Foul weather threatens to snarl US holiday travel

By Jim Salter

Associated Press

Published: Friday, Dec. 20 2013 2:45 p.m. MST

In Vinita, Okla., on Friday, customers lined for gas at Diamond Rio convenience store in preparation for the snow and ice the region was expected to get.

Oklahoma gets more than its share of nasty weather, and Vinita resident James Allen took the forecast in stride.

"Right now I don't think it's gonna be that bad," he said. "Might be a little bit of ice and snow but I think it'll melt off in a couple of days."

Farther north, more traditional winter weather was the biggest worry. Kansas City, Mo., was bracing for freezing rain, then 6 inches of snow.

In Wisconsin, Dennis Richmond, 72, was planning to drive about 140 miles from La Crosse to Madison on Saturday to pick up his son, who's flying in for the holidays from Washington, D.C.. The Madison area was expected to get as much as 8 inches of snow, and Richmond worried that his son's flight might get delayed or canceled.

Richmond wasn't advising his son to change his itinerary because other options were limited.

"The thing is, trying to book another flight at this time of year is next to impossible," he said. "I just want to alert him to the fact he might be delayed."

In New England, Nikki Becker of the National Weather Service said much of Maine and parts of New Hampshire could get up to a half-inch of ice Saturday night through Sunday morning.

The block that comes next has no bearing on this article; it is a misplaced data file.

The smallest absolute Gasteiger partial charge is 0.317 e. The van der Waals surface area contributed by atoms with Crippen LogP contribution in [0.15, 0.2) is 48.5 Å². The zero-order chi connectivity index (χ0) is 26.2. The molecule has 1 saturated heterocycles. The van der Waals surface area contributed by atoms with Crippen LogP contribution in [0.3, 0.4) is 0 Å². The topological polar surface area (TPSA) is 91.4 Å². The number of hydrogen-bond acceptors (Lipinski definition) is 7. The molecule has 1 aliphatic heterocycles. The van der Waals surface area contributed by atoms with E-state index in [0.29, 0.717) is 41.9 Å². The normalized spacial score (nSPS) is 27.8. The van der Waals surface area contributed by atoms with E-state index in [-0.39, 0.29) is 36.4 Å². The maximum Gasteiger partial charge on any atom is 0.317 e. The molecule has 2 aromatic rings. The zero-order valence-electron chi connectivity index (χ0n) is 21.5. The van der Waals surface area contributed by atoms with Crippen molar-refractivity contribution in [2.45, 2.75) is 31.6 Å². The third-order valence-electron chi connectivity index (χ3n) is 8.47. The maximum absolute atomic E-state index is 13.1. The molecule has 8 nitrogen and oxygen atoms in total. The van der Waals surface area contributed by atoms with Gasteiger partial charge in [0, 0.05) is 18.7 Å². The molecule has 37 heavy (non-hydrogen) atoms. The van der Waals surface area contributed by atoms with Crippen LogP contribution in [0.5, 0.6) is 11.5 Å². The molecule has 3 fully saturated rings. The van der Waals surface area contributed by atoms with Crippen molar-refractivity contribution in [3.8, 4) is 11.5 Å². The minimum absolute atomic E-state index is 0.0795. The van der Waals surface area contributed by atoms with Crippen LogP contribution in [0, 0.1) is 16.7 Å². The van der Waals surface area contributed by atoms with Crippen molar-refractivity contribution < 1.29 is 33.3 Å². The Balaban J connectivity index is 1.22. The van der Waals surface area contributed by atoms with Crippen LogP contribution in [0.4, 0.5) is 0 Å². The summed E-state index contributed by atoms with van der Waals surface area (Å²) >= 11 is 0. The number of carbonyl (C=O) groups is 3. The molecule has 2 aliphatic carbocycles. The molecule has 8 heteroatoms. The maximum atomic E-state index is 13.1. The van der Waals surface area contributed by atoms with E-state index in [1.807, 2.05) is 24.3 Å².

The timing couldn't be worse. AAA is projecting record travel for this holiday period, and spokeswoman Heather Hunter said more than 90 percent of travelers will get there by car. She encouraged drivers to check the weather, not only at their destination but at points along the route, before heading out. Motorists should also make sure their vehicles are road trip-ready, especially the tread and air pressure on the tires. They should also make sure there is plenty of windshield washer fluid that won't freeze.

The good news is that Christmas is mid-week.

"When a holiday falls on a Wednesday it gives travelers more flexibility of either leaving the weekend before, or traveling right before the holiday and extending the trip through the following weekend," Hunter said.

AP Business Writer Joshua Freed in Minneapolis and AP writers Kelly P. Kissel in Little Rock, Ark., Ken Miller in Oklahoma City and Denesh Ramde in Milwaukee contributed to this report.

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